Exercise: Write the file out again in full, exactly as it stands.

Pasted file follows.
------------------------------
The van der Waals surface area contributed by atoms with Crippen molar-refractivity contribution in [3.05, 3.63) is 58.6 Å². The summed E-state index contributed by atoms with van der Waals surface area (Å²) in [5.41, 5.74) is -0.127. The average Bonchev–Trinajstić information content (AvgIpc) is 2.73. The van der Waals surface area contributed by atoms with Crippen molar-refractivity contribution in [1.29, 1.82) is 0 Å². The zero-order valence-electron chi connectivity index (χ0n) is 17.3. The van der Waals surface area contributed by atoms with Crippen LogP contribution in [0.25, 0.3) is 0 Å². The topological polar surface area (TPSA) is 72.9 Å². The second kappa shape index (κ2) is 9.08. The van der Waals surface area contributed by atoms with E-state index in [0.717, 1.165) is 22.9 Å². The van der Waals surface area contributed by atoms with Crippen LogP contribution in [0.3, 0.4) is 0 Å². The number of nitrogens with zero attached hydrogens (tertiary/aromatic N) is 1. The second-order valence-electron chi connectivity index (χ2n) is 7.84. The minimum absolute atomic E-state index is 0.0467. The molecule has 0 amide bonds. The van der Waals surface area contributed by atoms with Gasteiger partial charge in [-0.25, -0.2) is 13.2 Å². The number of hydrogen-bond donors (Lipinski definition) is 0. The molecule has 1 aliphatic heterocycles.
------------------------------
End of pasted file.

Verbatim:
The van der Waals surface area contributed by atoms with Crippen molar-refractivity contribution in [3.05, 3.63) is 58.6 Å². The summed E-state index contributed by atoms with van der Waals surface area (Å²) in [5.41, 5.74) is -0.127. The average Bonchev–Trinajstić information content (AvgIpc) is 2.73. The van der Waals surface area contributed by atoms with Crippen molar-refractivity contribution in [1.29, 1.82) is 0 Å². The zero-order valence-electron chi connectivity index (χ0n) is 17.3. The van der Waals surface area contributed by atoms with Crippen LogP contribution in [0.25, 0.3) is 0 Å². The topological polar surface area (TPSA) is 72.9 Å². The second kappa shape index (κ2) is 9.08. The van der Waals surface area contributed by atoms with E-state index in [0.717, 1.165) is 22.9 Å². The van der Waals surface area contributed by atoms with Crippen LogP contribution in [0.3, 0.4) is 0 Å². The number of nitrogens with zero attached hydrogens (tertiary/aromatic N) is 1. The second-order valence-electron chi connectivity index (χ2n) is 7.84. The minimum absolute atomic E-state index is 0.0467. The molecule has 0 amide bonds. The van der Waals surface area contributed by atoms with Gasteiger partial charge in [-0.25, -0.2) is 13.2 Å². The number of hydrogen-bond donors (Lipinski definition) is 0. The molecule has 1 aliphatic heterocycles.